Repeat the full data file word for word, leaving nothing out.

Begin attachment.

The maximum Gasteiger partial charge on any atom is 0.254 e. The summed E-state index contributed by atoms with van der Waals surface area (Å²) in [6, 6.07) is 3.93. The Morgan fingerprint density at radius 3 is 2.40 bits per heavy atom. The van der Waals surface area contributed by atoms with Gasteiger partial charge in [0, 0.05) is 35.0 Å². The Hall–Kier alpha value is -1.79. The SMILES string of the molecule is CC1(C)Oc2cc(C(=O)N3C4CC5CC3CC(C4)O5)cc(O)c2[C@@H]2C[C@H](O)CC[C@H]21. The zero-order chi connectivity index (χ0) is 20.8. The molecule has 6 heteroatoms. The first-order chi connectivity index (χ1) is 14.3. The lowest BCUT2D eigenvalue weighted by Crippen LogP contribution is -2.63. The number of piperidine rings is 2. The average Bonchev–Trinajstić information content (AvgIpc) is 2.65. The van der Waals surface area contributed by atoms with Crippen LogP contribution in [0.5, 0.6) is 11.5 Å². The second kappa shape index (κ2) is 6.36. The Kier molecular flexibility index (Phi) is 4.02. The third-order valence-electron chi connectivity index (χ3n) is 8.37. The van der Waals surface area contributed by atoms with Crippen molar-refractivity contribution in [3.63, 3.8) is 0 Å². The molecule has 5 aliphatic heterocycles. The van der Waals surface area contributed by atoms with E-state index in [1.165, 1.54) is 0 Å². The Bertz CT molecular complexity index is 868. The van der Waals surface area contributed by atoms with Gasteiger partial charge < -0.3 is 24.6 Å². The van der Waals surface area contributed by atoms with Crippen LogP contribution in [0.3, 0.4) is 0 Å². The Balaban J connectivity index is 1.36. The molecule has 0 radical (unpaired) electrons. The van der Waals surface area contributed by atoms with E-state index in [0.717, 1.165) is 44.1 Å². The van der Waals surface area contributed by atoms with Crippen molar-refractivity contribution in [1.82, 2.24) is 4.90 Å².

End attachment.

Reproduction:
The maximum Gasteiger partial charge on any atom is 0.254 e. The summed E-state index contributed by atoms with van der Waals surface area (Å²) in [6, 6.07) is 3.93. The Morgan fingerprint density at radius 3 is 2.40 bits per heavy atom. The van der Waals surface area contributed by atoms with Gasteiger partial charge in [0, 0.05) is 35.0 Å². The Hall–Kier alpha value is -1.79. The SMILES string of the molecule is CC1(C)Oc2cc(C(=O)N3C4CC5CC3CC(C4)O5)cc(O)c2[C@@H]2C[C@H](O)CC[C@H]21. The zero-order chi connectivity index (χ0) is 20.8. The molecule has 6 heteroatoms. The first-order chi connectivity index (χ1) is 14.3. The lowest BCUT2D eigenvalue weighted by Crippen LogP contribution is -2.63. The number of piperidine rings is 2. The average Bonchev–Trinajstić information content (AvgIpc) is 2.65. The van der Waals surface area contributed by atoms with Crippen LogP contribution in [0.5, 0.6) is 11.5 Å². The second kappa shape index (κ2) is 6.36. The Kier molecular flexibility index (Phi) is 4.02. The third-order valence-electron chi connectivity index (χ3n) is 8.37. The van der Waals surface area contributed by atoms with Crippen molar-refractivity contribution in [3.63, 3.8) is 0 Å². The molecule has 5 aliphatic heterocycles. The van der Waals surface area contributed by atoms with E-state index in [1.165, 1.54) is 0 Å². The Bertz CT molecular complexity index is 868. The van der Waals surface area contributed by atoms with Gasteiger partial charge < -0.3 is 24.6 Å². The van der Waals surface area contributed by atoms with Crippen LogP contribution in [0.3, 0.4) is 0 Å². The Balaban J connectivity index is 1.36. The molecule has 0 radical (unpaired) electrons. The van der Waals surface area contributed by atoms with E-state index in [0.717, 1.165) is 44.1 Å². The van der Waals surface area contributed by atoms with Crippen molar-refractivity contribution in [1.82, 2.24) is 4.90 Å².